Question about Sewing Machines
Will not make a stitch, just seems to knot up around the top needle and top needle is hitting on the lower looper just barely...all needles are straight, none being bent
It's probably time for the machine to be serviced to have the timing
Posted on Jan 22, 2013
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Posted on Jan 02, 2017
SOURCE: a horrible tangle
This is a bit late, could the bobbin case not be seated properly? You need to put it into place and then turn it clockwise until it seats soundly in the opening. Also, check for burrs...the needle may have left a rough mark on the plastic or metal in the bobbin area. A piece of batting, or even an old knee hi should snag on any rough areas.
Posted on Jul 14, 2007
In 99% of all problems with "bird's nesting" or "knotting" it is an issue of the thread coming out of the take up lever (at threading guide #3) (from the spool; through the first thread guide at #1 down to #2 and up to # 3) when the thread comes out of the take up lever, the machine can not regulate the thread and it floods the machien with thread and wraps itself around the bobbin case. OR! Your tension is too loose. Raise it. Your machine should preform perfect at tension #4 unless you are using speciality threads or fabrics.
ALWAYS be in the habit of threading your machine with presser foot up so that while threading between paths 1 and 2 you are certain to have the thread pass throught the tension disks.
This will happen on a $50.00 machine or a $5,000 machine. The thread needs to be regulated.
USE GOOD THREAD!
Posted on Oct 30, 2008
on my industrial machine this was caused by the wrong size needle. the length was off just a fraction. just an idea, in case you bought generic needles or something.
Posted on Nov 30, 2008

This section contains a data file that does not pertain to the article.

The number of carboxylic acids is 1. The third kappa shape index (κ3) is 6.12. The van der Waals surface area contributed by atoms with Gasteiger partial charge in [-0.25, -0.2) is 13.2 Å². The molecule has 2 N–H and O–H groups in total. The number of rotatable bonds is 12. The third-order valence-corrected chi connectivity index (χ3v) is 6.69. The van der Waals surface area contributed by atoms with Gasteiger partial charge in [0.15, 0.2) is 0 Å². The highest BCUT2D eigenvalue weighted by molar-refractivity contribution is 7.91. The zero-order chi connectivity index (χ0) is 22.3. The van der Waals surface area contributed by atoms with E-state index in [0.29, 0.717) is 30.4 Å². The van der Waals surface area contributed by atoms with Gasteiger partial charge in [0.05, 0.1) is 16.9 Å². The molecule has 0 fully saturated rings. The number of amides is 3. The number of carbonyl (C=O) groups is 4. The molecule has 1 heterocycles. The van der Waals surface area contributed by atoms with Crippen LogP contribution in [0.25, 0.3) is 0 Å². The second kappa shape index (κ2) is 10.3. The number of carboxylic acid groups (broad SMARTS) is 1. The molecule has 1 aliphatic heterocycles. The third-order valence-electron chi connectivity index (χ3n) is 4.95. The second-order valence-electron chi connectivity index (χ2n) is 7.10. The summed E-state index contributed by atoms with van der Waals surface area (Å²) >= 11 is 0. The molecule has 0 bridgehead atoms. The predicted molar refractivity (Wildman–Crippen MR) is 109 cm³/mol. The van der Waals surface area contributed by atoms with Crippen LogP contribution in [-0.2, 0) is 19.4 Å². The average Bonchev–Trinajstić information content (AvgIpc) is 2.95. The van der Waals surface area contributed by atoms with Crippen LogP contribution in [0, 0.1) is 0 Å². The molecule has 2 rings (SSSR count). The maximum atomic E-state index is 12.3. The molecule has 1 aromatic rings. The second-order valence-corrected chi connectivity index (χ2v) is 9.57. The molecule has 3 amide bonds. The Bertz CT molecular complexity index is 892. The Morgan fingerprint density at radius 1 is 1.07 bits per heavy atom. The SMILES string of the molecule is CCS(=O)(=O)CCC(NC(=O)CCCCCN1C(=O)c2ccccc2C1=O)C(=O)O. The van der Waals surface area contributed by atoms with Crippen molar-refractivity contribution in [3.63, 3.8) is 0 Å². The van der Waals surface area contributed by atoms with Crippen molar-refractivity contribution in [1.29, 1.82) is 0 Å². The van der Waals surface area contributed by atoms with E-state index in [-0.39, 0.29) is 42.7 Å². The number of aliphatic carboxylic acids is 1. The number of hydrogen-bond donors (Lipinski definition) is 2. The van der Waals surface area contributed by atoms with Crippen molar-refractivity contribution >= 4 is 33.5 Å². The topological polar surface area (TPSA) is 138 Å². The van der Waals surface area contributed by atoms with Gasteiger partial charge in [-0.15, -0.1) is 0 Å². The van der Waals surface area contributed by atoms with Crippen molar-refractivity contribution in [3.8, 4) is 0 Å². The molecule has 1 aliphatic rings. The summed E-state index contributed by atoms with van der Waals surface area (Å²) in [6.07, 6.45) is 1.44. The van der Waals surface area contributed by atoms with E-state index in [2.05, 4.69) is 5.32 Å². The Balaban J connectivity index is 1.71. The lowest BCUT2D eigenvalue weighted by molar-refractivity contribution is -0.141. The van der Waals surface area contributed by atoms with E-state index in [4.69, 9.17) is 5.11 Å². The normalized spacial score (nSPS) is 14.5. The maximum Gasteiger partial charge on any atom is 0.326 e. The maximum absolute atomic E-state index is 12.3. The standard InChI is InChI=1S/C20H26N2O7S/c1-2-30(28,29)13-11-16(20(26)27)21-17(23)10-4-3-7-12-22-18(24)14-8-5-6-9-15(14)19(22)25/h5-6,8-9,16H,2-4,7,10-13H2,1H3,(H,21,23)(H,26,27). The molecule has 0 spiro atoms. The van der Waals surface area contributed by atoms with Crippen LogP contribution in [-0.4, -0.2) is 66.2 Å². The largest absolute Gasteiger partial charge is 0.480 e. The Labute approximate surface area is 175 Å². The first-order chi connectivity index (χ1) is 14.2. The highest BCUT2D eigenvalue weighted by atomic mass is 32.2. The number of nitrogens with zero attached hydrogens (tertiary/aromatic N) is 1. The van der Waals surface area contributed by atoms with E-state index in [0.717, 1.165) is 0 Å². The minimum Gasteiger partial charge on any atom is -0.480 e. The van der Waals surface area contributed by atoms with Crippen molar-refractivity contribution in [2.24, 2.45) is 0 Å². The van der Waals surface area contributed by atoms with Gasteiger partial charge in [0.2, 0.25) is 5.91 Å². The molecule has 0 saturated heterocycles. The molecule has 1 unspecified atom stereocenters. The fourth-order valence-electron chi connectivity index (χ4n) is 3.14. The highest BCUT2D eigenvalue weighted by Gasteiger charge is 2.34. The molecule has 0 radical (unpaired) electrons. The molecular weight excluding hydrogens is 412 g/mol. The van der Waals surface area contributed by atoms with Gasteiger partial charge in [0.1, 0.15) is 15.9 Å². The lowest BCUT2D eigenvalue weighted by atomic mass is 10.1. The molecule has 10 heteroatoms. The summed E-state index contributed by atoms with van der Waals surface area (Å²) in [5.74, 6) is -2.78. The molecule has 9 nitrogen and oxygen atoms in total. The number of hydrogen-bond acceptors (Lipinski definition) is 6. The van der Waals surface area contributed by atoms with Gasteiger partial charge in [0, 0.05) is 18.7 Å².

I was having this very same problem with my lower looper . I had been using the one needle stitching all afternoon and I was doing quite nice stitching. then I decided to put the right needle back in and do some overlock stitching and guess what I spent the next two hours fighting the looper problem. I had completely re-thread this machine at least 20 times now. I decided to take the needle out and re-insert it and re-thread it one more time (right lower looper- then upper looper- right needle- then left needle) was careful to pull all threads to the back and under the presser foot for about 6 inches.
Held on to the thread, lowered presser foot and did the chaining stitch. BINGO it didn't break, tried it with a piece of cloth and Perfect stitches. I have a Babylock BL402 and used tension settings left to right
4-3-3-3 and default settings for the rest.
Hope this helps someone someday.
Posted on Mar 29, 2009
Here are a few things to try.
* When you insert anew needle, make sure it’s positioned correctly. Usually with the flat side
away from the bobbin, but consult your manual. Make sure that it goes all the way into the holder, and that the screw is securely tightened.
If there doesn’t seem to be a problem with your needle, try the following:
* Check your pressure foot
Make sure it’s attached securely.
* Change your pressure foot
Your pressure foot may be bent, causing your needle to hit it.
* Don’t sew over pins
A needle that hits a pin can break. Always remove the pins from your fabric before they reach
* Don’t pull your fabric as you sew
You could be bending your needle back, causing it to hit your needle plate instead of going into
the hole. Just guide your fabric, letting it feed on its own.
* Check your needle plate
Make sure it's securely in position.
* Change your needle plate
If you’ve been using a straight stitch needle plate (a plate with a small hole, often used for
sewing fine, delicate fabrics), switch to a needle plate with a wider hole.
* Check the position of your needle
Sewing machines with zigzag capability allow you to adjust the position of your needle – right,
left, or center. If your needle is not positioned correctly, it may be hitting your needle plate or
I hope one of these solutions help you.
Posted on Sep 15, 2009
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